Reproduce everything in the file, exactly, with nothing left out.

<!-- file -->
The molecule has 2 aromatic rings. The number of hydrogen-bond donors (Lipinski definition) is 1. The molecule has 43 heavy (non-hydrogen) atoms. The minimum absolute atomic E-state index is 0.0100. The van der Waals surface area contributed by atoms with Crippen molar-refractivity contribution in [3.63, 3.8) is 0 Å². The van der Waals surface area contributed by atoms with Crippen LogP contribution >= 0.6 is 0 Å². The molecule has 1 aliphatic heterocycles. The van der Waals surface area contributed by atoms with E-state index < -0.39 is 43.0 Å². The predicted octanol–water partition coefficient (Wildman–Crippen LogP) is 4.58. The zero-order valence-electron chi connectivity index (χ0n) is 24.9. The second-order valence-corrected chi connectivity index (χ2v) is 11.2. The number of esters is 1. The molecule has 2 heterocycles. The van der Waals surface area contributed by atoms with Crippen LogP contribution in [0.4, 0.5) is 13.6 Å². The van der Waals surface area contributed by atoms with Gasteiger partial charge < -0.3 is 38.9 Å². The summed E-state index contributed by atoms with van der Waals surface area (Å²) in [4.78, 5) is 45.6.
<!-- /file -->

The molecule has 2 aromatic rings. The number of hydrogen-bond donors (Lipinski definition) is 1. The molecule has 43 heavy (non-hydrogen) atoms. The minimum absolute atomic E-state index is 0.0100. The van der Waals surface area contributed by atoms with Crippen molar-refractivity contribution in [3.63, 3.8) is 0 Å². The van der Waals surface area contributed by atoms with Crippen LogP contribution >= 0.6 is 0 Å². The molecule has 1 aliphatic heterocycles. The van der Waals surface area contributed by atoms with E-state index < -0.39 is 43.0 Å². The predicted octanol–water partition coefficient (Wildman–Crippen LogP) is 4.58. The zero-order valence-electron chi connectivity index (χ0n) is 24.9. The second-order valence-corrected chi connectivity index (χ2v) is 11.2. The number of esters is 1. The molecule has 2 heterocycles. The van der Waals surface area contributed by atoms with Crippen LogP contribution in [0.4, 0.5) is 13.6 Å². The van der Waals surface area contributed by atoms with Gasteiger partial charge < -0.3 is 38.9 Å². The summed E-state index contributed by atoms with van der Waals surface area (Å²) in [4.78, 5) is 45.6.